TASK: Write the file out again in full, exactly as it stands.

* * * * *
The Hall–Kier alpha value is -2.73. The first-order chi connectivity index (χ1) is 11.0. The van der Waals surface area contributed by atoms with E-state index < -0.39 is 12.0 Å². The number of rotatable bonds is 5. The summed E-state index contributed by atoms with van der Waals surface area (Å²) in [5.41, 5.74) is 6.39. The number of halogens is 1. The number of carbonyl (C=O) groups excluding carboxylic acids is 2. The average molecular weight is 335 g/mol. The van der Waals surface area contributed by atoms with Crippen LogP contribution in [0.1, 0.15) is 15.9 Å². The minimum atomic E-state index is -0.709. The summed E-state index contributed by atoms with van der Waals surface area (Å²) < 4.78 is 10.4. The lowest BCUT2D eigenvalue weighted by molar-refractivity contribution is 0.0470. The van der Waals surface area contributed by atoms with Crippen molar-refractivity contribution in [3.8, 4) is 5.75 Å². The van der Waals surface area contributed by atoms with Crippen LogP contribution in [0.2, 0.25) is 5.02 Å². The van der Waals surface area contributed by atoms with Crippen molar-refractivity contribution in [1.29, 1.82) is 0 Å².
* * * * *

The Hall–Kier alpha value is -2.73. The first-order chi connectivity index (χ1) is 11.0. The van der Waals surface area contributed by atoms with E-state index < -0.39 is 12.0 Å². The number of rotatable bonds is 5. The summed E-state index contributed by atoms with van der Waals surface area (Å²) in [5.41, 5.74) is 6.39. The number of halogens is 1. The number of carbonyl (C=O) groups excluding carboxylic acids is 2. The average molecular weight is 335 g/mol. The van der Waals surface area contributed by atoms with Crippen LogP contribution in [0.1, 0.15) is 15.9 Å². The minimum atomic E-state index is -0.709. The summed E-state index contributed by atoms with van der Waals surface area (Å²) < 4.78 is 10.4. The lowest BCUT2D eigenvalue weighted by molar-refractivity contribution is 0.0470. The van der Waals surface area contributed by atoms with Crippen molar-refractivity contribution in [3.8, 4) is 5.75 Å². The van der Waals surface area contributed by atoms with Crippen LogP contribution in [0.2, 0.25) is 5.02 Å². The van der Waals surface area contributed by atoms with Crippen molar-refractivity contribution in [1.29, 1.82) is 0 Å².